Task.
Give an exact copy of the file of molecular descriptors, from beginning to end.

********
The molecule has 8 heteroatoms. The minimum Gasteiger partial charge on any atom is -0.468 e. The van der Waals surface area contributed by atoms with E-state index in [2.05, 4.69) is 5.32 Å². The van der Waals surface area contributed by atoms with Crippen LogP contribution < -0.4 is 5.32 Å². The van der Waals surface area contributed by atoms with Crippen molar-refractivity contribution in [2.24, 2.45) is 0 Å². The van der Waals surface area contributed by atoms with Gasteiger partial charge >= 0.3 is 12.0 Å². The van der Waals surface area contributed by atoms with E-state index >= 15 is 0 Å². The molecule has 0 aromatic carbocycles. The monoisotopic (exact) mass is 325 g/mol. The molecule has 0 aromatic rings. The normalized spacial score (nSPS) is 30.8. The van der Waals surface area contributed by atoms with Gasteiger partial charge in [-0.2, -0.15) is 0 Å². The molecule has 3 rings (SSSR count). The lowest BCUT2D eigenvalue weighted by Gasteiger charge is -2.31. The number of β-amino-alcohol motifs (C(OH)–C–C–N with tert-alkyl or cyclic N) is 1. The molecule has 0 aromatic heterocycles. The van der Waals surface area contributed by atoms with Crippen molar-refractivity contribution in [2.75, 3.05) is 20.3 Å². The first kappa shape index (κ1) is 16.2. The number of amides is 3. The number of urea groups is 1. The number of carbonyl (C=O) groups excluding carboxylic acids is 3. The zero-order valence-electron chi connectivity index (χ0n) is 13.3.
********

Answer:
The molecule has 8 heteroatoms. The minimum Gasteiger partial charge on any atom is -0.468 e. The van der Waals surface area contributed by atoms with E-state index in [2.05, 4.69) is 5.32 Å². The van der Waals surface area contributed by atoms with Crippen LogP contribution < -0.4 is 5.32 Å². The van der Waals surface area contributed by atoms with Crippen molar-refractivity contribution in [2.24, 2.45) is 0 Å². The van der Waals surface area contributed by atoms with Gasteiger partial charge >= 0.3 is 12.0 Å². The van der Waals surface area contributed by atoms with E-state index >= 15 is 0 Å². The molecule has 0 aromatic carbocycles. The monoisotopic (exact) mass is 325 g/mol. The molecule has 0 aromatic rings. The normalized spacial score (nSPS) is 30.8. The van der Waals surface area contributed by atoms with Gasteiger partial charge in [-0.2, -0.15) is 0 Å². The molecule has 3 rings (SSSR count). The lowest BCUT2D eigenvalue weighted by Gasteiger charge is -2.31. The number of β-amino-alcohol motifs (C(OH)–C–C–N with tert-alkyl or cyclic N) is 1. The molecule has 0 aromatic heterocycles. The van der Waals surface area contributed by atoms with Crippen molar-refractivity contribution in [2.75, 3.05) is 20.3 Å². The first kappa shape index (κ1) is 16.2. The number of amides is 3. The number of urea groups is 1. The number of carbonyl (C=O) groups excluding carboxylic acids is 3. The zero-order valence-electron chi connectivity index (χ0n) is 13.3.